Established in 2010 and then reorganised in 2013, CCSD was widely expanded after the beginning of the December 2018 revolution, working closely with the resistance committees.  

'CCSD has been working in the shadows and has secretly expanded its network on the ground as well as in the hospitals'

Leading SPA member

The group now provides other emergency assistance, including blood transfusions. 

One committee member told MEE that the doctors “meet a wide range of medical needs for protesters, and they have been arrested or beaten by the police and security organs while they do this emergency work”. 

The member, who spoke on the condition of anonymity, said doctors had also “trained more than 100 resistance committee members in first aid, in order to help save lives and assist doctors in their work”.

All this is being done with very little money, equipment, medicine and other materials. 

At the same time, the CCSD has become a well-known and credible source of information for local and international media, providing reliable casualty and death toll figures since 2019. 

Under surveillance

A leading member of the Sudanese Professionals Association (SPA) told MEE that doctors are under constant surveillance from the security services, a fact of life that has pushed their work further underground.   

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“Like the experience of the SPA, which it was part of, CCSD has been working in the shadows and has secretly expanded its network on the ground as well as in the hospitals with the other groups of doctors and resistance committees, using different tactics to remain effective without being arrested by the security organs,” the leading SPA member said. 

Different doctors serve as members of the CCSD's executive office, one leading member said, with the office developed underground because of security issues during the Bashir era. 

During the sit-in by protesters in 2019, new members were added to the executive office in order to bring different insights and ideas about the political situation.

"The CCSD consists of different offices," the group's leading member said. "Each office has it is own task and its own autonomy, sometimes making decisions without going back to head office, depending on the security and communication situation. Sometimes there is no way of contacting people in the field," she said.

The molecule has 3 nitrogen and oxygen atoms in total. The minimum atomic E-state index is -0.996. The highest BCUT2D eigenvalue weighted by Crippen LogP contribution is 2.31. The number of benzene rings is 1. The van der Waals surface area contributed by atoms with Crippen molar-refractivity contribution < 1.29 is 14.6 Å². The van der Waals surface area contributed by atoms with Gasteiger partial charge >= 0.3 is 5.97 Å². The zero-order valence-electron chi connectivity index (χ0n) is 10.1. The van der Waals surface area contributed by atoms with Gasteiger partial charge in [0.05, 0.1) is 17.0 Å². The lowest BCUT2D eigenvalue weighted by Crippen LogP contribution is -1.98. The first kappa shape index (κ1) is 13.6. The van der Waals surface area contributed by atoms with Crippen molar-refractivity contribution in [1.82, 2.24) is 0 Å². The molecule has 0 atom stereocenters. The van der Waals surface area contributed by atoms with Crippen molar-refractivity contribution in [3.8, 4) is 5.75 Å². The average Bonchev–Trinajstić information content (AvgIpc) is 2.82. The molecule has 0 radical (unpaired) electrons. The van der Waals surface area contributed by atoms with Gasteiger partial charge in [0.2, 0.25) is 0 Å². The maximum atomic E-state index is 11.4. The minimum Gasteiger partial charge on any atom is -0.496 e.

Targeted for arrest

As claimed by medical sources and civilian eyewitnesses, the use of live ammunition and other forms of violence against protesters - including the blocking of ambulances, storming of hospitals and beating of doctors - has snowballed into a campaign of arrest aimed at doctors documenting and monitoring the situation in Sudan. 

Sources in the resistance committees and CCSD told MEE that the security services are targeting them for arrest, thus pushing them further underground. 

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The doctors' field teams are divided up across Khartoum and its twin cities, with one of the leading members who spoke to MEE saying that "most of the time these teams don't know each other. Only one person knows them all and that is the person who gives instructions and who the teams trust".

During the sit-in outside army headquarters from April to June 2019, CCSD members became better known but still kept a low profile due to the instability of the nascent civilian-led government.

After the 25 October coup led by General Abdel Fattah al-Burhan, the doctors' teams reorganised and started to work undercover in coordination with the resistance committees. 

For their part, Sudanese authorities, including the police and army generals, have strongly denounced the monitoring conducted by the CCSD. 

In their most recent statements, the doctors' group reported that there have been more than 300 people injured or killed across the country since the 25 October coup. 

More than 250 people have been killed in Darfur, the CCSD said, while at least 45 have been killed in Khartoum.